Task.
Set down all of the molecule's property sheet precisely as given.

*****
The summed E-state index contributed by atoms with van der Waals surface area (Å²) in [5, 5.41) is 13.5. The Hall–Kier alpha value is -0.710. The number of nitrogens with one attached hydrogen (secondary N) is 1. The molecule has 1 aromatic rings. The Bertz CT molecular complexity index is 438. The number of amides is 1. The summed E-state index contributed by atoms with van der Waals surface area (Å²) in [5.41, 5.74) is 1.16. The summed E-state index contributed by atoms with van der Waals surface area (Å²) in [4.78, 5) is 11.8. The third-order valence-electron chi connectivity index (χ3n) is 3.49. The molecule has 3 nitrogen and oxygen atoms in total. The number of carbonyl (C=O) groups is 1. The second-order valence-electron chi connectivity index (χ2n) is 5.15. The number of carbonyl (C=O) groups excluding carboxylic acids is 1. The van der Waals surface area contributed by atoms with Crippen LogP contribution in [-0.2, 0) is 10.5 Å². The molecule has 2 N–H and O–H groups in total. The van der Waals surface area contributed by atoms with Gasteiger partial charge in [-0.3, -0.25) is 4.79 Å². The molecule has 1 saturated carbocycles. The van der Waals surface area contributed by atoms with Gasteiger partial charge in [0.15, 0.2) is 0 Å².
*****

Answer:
The summed E-state index contributed by atoms with van der Waals surface area (Å²) in [5, 5.41) is 13.5. The Hall–Kier alpha value is -0.710. The number of nitrogens with one attached hydrogen (secondary N) is 1. The molecule has 1 aromatic rings. The Bertz CT molecular complexity index is 438. The number of amides is 1. The summed E-state index contributed by atoms with van der Waals surface area (Å²) in [5.41, 5.74) is 1.16. The summed E-state index contributed by atoms with van der Waals surface area (Å²) in [4.78, 5) is 11.8. The third-order valence-electron chi connectivity index (χ3n) is 3.49. The molecule has 3 nitrogen and oxygen atoms in total. The number of carbonyl (C=O) groups is 1. The second-order valence-electron chi connectivity index (χ2n) is 5.15. The number of carbonyl (C=O) groups excluding carboxylic acids is 1. The van der Waals surface area contributed by atoms with Crippen LogP contribution in [-0.2, 0) is 10.5 Å². The molecule has 2 N–H and O–H groups in total. The van der Waals surface area contributed by atoms with Gasteiger partial charge in [-0.3, -0.25) is 4.79 Å². The molecule has 1 saturated carbocycles. The van der Waals surface area contributed by atoms with Gasteiger partial charge in [0.15, 0.2) is 0 Å².